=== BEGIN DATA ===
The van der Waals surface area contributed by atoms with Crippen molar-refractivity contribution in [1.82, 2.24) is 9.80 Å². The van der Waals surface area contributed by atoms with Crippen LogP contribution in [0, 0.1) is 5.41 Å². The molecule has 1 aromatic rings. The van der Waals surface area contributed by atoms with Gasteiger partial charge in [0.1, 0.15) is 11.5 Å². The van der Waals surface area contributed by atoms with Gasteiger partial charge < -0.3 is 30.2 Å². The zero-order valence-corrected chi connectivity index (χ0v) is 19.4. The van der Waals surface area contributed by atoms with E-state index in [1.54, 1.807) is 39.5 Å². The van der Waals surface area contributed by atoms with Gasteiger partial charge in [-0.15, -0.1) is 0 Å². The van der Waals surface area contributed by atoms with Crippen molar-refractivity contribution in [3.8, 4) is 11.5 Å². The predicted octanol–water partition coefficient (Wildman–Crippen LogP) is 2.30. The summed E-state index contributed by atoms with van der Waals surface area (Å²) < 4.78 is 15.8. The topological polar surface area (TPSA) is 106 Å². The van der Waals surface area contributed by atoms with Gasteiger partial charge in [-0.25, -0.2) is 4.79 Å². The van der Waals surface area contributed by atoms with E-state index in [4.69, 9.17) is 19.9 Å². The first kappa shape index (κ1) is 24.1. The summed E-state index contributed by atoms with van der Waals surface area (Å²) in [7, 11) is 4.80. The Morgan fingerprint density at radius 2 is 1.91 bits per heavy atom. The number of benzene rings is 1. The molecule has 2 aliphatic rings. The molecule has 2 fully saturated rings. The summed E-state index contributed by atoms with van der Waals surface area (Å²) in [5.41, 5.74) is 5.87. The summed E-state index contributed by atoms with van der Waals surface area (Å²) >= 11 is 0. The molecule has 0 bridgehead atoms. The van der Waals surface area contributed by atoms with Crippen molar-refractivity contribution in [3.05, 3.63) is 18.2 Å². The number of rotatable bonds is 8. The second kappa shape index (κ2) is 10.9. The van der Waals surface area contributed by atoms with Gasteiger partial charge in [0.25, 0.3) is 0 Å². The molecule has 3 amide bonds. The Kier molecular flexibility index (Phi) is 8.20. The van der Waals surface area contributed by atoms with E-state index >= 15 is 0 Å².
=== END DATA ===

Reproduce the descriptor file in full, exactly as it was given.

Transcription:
The van der Waals surface area contributed by atoms with Crippen molar-refractivity contribution in [1.82, 2.24) is 9.80 Å². The van der Waals surface area contributed by atoms with Crippen LogP contribution in [0, 0.1) is 5.41 Å². The molecule has 1 aromatic rings. The van der Waals surface area contributed by atoms with Gasteiger partial charge in [0.1, 0.15) is 11.5 Å². The van der Waals surface area contributed by atoms with Gasteiger partial charge < -0.3 is 30.2 Å². The zero-order valence-corrected chi connectivity index (χ0v) is 19.4. The van der Waals surface area contributed by atoms with E-state index in [1.54, 1.807) is 39.5 Å². The van der Waals surface area contributed by atoms with Gasteiger partial charge in [-0.15, -0.1) is 0 Å². The van der Waals surface area contributed by atoms with Crippen molar-refractivity contribution in [3.8, 4) is 11.5 Å². The predicted octanol–water partition coefficient (Wildman–Crippen LogP) is 2.30. The summed E-state index contributed by atoms with van der Waals surface area (Å²) < 4.78 is 15.8. The topological polar surface area (TPSA) is 106 Å². The van der Waals surface area contributed by atoms with Gasteiger partial charge in [-0.25, -0.2) is 4.79 Å². The van der Waals surface area contributed by atoms with E-state index in [4.69, 9.17) is 19.9 Å². The first kappa shape index (κ1) is 24.1. The summed E-state index contributed by atoms with van der Waals surface area (Å²) in [7, 11) is 4.80. The Morgan fingerprint density at radius 2 is 1.91 bits per heavy atom. The number of benzene rings is 1. The molecule has 2 aliphatic rings. The molecule has 2 fully saturated rings. The summed E-state index contributed by atoms with van der Waals surface area (Å²) in [5.41, 5.74) is 5.87. The summed E-state index contributed by atoms with van der Waals surface area (Å²) >= 11 is 0. The molecule has 0 bridgehead atoms. The van der Waals surface area contributed by atoms with Crippen molar-refractivity contribution in [3.05, 3.63) is 18.2 Å². The number of rotatable bonds is 8. The second kappa shape index (κ2) is 10.9. The van der Waals surface area contributed by atoms with Gasteiger partial charge in [0.25, 0.3) is 0 Å². The molecule has 3 amide bonds. The Kier molecular flexibility index (Phi) is 8.20. The van der Waals surface area contributed by atoms with E-state index >= 15 is 0 Å².